NPD Strategies: Competitive environment

July 11, 2011 § Leave a comment

For some year’s now, Marketing is evolving into a serious business. And I’m not talking about marketing within a business (that’s very serious) but marketing as a subject. It is incredible how many theories and systems have proliferated in the past couple of years to explain certain consumer behaviors and try to predict them in the future. We are watching the creation of marketing guru’s all over the place. People with little or lots of experience competing to be the “cleverest” in any given subject.

This post started with the above paragraph because while in a recruitment process I was asked to describe my experience within the 5 p’s of marketing framework (you know, the 4 original p’s of marketing + People), but as I was answering the questions I contained myself from asking about the 2 more recent p’s (now including Packaging and Positioning, or is it Processes and Physical Evidence? Too many authors).

This post is not about defining the p’s or explaining them, if you want to read more about the p’s please do so by clicking one of the links  at the bottom of the page, this article tries to explain how to use them.

So, should you use 4 p’s, 5 p’s, 7 p’s, 5 c’s or even 5 forces??

You see what I mean?

Every author wants to stand out of the crowd with a new, clever equation… but will marketers use it??

 Some readers will feel a little disappointed, some other will relate to story, but I can’t help but say that I have only used this sort of analysis 1) when entering a new category, 2) when planning the launch of an NPD or 3) to answer a teacher’s assignment.

Let’s be clear with this, it is very likely that if you switch categories a long time has passed since you last used it, hence, the last you heard about p’s and c’s will be updated and you have to rethink everything through.  Teacher’s assignments are just that, “theoretical use of a model in a particular circumstance” that should be answer according to the teacher’s own reaction. But if you have the luck to plan an NPD, you will have to be prepared to answer some difficult questions from senior managers (especially in big FMCG corporations). And this means, several styles, several models, one answer (go or no go?).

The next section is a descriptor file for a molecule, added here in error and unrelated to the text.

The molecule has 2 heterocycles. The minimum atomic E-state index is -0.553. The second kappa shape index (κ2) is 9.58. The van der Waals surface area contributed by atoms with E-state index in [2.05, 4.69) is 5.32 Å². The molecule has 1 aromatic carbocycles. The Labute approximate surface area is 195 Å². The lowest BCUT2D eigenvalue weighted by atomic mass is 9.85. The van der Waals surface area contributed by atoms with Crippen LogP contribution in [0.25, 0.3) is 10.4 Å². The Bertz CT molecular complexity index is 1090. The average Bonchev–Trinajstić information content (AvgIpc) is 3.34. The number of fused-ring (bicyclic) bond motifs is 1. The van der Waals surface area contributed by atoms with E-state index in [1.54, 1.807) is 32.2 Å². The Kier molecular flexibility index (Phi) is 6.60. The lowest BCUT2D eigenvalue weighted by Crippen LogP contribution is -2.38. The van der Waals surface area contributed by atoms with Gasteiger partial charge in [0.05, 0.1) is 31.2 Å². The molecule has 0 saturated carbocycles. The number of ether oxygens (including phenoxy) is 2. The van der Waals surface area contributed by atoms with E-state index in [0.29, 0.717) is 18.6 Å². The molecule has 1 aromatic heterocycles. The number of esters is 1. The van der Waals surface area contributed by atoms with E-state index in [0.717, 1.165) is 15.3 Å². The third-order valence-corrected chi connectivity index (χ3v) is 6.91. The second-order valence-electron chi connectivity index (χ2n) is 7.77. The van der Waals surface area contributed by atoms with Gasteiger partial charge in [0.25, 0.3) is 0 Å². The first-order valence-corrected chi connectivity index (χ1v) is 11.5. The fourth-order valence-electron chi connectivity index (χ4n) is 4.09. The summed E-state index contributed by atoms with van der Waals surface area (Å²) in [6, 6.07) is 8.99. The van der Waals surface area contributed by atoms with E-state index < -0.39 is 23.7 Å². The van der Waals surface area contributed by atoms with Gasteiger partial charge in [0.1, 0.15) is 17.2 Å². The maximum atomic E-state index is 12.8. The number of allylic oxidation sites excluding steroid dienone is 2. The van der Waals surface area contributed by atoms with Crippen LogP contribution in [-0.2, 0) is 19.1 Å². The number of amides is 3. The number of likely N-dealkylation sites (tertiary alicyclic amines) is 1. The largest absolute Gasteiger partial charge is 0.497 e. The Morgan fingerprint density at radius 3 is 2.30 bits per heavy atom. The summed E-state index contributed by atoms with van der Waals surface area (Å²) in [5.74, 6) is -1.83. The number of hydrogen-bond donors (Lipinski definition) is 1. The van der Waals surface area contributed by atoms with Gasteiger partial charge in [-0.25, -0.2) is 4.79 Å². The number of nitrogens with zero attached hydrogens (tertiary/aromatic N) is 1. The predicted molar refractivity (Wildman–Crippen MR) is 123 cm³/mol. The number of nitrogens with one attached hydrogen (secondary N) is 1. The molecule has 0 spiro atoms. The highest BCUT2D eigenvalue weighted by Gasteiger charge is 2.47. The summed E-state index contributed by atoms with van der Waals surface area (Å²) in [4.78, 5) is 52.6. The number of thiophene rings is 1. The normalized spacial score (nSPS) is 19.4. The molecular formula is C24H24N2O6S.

If you need to develop a new product, whether breakthrough innovation or simply a line extension of current leading products, you have to place your product in a competitive scenario that allows you to prepare for the battles to come. This competitive scenario cannot be answered by a single model, but by the combination of several factors that will enable you to act, react, and conquer the new market.

My recommendation is that you mix all theories, develop a sense of competitive battlefield and try to answer as many difficult questions as you can prior to proposing a new launch.


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